10 Interesting Facts About William Blake


Considered one of the greatest poets and printmakers in British history, William Blake was an English poet, painter and printmaker who remained largely unknown during his lifetime but rose to prominence about half a century after his death. Here are 10 interesting facts about this radical writer and artist.


#1 He wanted to be an artist since childhood

Born in London on November 28, 1757, William Blake was the third of seven children of James Blake, who owned a hosiery shop, and Catherine Wright Blake. William attended school only till the age of ten after which he was educated at home by his mother. He wanted to be an artist from an early age and when he was 10 his parents, realizing his talent, enrolled him in Henry Pars’s Drawing School in London.

28 Broad Street Illustration
An illustration of 28 Broad Street where Blake lived until he was 25


#2 His entire life, Blake earned his living through engraving

At the age of 14, after attending drawing school, William began a 7-year apprenticeship to English engraver James Basire. At the end of the term, aged 21, he became a professional engraver and it was through engraving that he earned his living throughout his life. Blake’s early engravings were copies of designs of other artists but later he established his reputation and received commissions to engrave his own designs.

James Basire - Teacher of Blake
James Basire – Teacher of Blake


#3 His most famous engravings are Illustrations of the Book of Job

Although his career as an engraver could never take him out of poverty, today Blake’s engravings rank among the greatest triumphs of line engravings in England. His twenty-two engraved Illustrations for the Book of Job are considered to be his greatest masterpieces in the medium of engraving. They were also a rare commercial and critical success for him.

Book of Job Illustration by Blake
5th print from William Blake’s Illustrations of the Book of Job


#4 He had a successful marriage with Catherine Sophia Boucher

William Blake married Catherine Sophia Boucher on August 18, 1782 in St Mary’s Church, Battersea. As she was illiterate, Catherine signed her wedding contract with an X. Blake taught his wife to read and write. He even taught her engraving and she proved to be an invaluable aid to him in various works. Catherine believed in Blake’s genius and stood by him throughout. Their marriage is considered to be successful.


#5 William Blake died on 12 August 1827

In 1826, Blake received a commission to illustrate for Dante’s Divine Comedy. The assignment was cut short due to Blake’s death but it is still considered one of his best works in the field. On the day he died Blake drew a portrait of his wife who was in tears by his bedside. William Blake breathed his last at 6 in the evening on 12 August 1827. He was buried five days later on the eve of his 45th wedding anniversary.

Blake's The Lovers' Whirlwind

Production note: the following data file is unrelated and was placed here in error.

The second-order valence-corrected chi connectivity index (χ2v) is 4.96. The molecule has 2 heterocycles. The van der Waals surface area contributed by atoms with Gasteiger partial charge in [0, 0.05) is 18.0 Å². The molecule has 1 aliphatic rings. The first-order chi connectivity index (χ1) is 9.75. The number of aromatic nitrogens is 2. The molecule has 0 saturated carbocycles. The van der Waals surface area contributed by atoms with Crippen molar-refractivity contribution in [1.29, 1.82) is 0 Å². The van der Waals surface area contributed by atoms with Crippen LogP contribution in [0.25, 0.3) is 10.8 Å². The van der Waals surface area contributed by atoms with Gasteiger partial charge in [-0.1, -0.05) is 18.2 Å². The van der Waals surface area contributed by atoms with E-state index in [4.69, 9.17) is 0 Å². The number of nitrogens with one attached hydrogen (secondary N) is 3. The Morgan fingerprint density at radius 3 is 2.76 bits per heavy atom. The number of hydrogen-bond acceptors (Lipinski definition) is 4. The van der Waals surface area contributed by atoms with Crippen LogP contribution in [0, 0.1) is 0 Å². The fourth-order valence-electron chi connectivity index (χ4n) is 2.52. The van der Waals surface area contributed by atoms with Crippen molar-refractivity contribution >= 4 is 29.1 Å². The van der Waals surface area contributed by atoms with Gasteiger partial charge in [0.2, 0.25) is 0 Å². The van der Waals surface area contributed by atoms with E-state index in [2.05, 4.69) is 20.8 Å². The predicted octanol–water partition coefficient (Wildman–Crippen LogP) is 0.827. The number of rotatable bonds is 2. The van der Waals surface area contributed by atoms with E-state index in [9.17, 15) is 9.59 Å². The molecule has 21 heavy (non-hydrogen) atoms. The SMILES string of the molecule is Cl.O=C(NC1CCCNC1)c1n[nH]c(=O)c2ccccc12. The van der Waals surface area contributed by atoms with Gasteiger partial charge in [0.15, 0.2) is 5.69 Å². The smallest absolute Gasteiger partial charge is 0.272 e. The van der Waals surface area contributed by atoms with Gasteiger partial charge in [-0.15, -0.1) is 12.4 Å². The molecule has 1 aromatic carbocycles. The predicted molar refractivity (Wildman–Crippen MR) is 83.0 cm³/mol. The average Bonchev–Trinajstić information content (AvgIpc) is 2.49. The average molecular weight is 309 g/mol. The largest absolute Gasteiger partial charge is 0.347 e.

Blake’s The Lovers’ Whirlwind illustrates Hell in Canto V of Divine Comedy


#6 He claimed to experience visions throughout his life

Blake claimed to experience visions throughout his life. When he was four years old he screamed when he saw God “put his head to the window”. At the age of 10, he saw “a tree filled with angels, bright angelic wings bespangling every bough like stars.” When his brother Robert, with whom he was very close, died, Blake saw his “released spirit ascend heavenward through the matter-of-fact ceiling, ‘clapping its hands for joy,'”.

The Night of Enitharmon's Joy
The Night of Enitharmon’s Joy by William Blake


#7 William Blake is famous for relief etching

Relief etching or illuminated printing was invented by William Blake to print texts and images together. He used illuminated printing for most of his well-known works, including Songs of Innocence and of Experience; The Book of Thel; The Marriage of Heaven and Hell; and Jerusalem. Blake is most famous for creating illuminated poetry by using this technique.

London - Poem by Blake
London by Blake from Songs of Innocence and of Experience


#8 His most famous poem is The Tyger

Although Blake’s profession was engraving and his chief hobby was painting in watercolours, today he is more famous for his poems. Blake wrote poetry since his teens. His most famous poem is The Tyger which was part of his poetry collection Songs of Experience. Also, the preface to his epic poem Milton: A Poem in Two Books includes the lyric commonly called “Jerusalem” that has become a kind of alternative national anthem in Britain.

The Tyger by William Blake
The Tyger by William Blake


#9 Blake is considered a forerunner to the Free Love Movement

William Blake’s works are considered a part of the Romantic Movement which emphasized on emotion and intuition. Influence of the ideals and ambitions of French and American Revolutions can also be seen in his work. His works also criticized marriage laws and external demands to marital fidelity which reduced love to mere duty instead of authentic affection. Due to this he is considered a forerunner to the Free Love Movement which called for end of state interference in sexual matters such as marriage, birth control, and adultery.

William Blake
Portrait of William Blake by Thomas Phillips


#10 William Blake was placed 38 in BBC’s poll of the 100 Greatest Britons

During his life Blake was considered insane and was mostly unknown except to a few friends and faithful patrons. Interest in his work grew in the mid-19th century and by the 20th century he was held in high esteem for the profound, philosophical, creative and mystical elements in his works. Today William Blake is regarded as one of the finest artists and poets in Britain’s history. In 2002, he was placed 38 in BBC’s poll of the 100 Greatest Britons.

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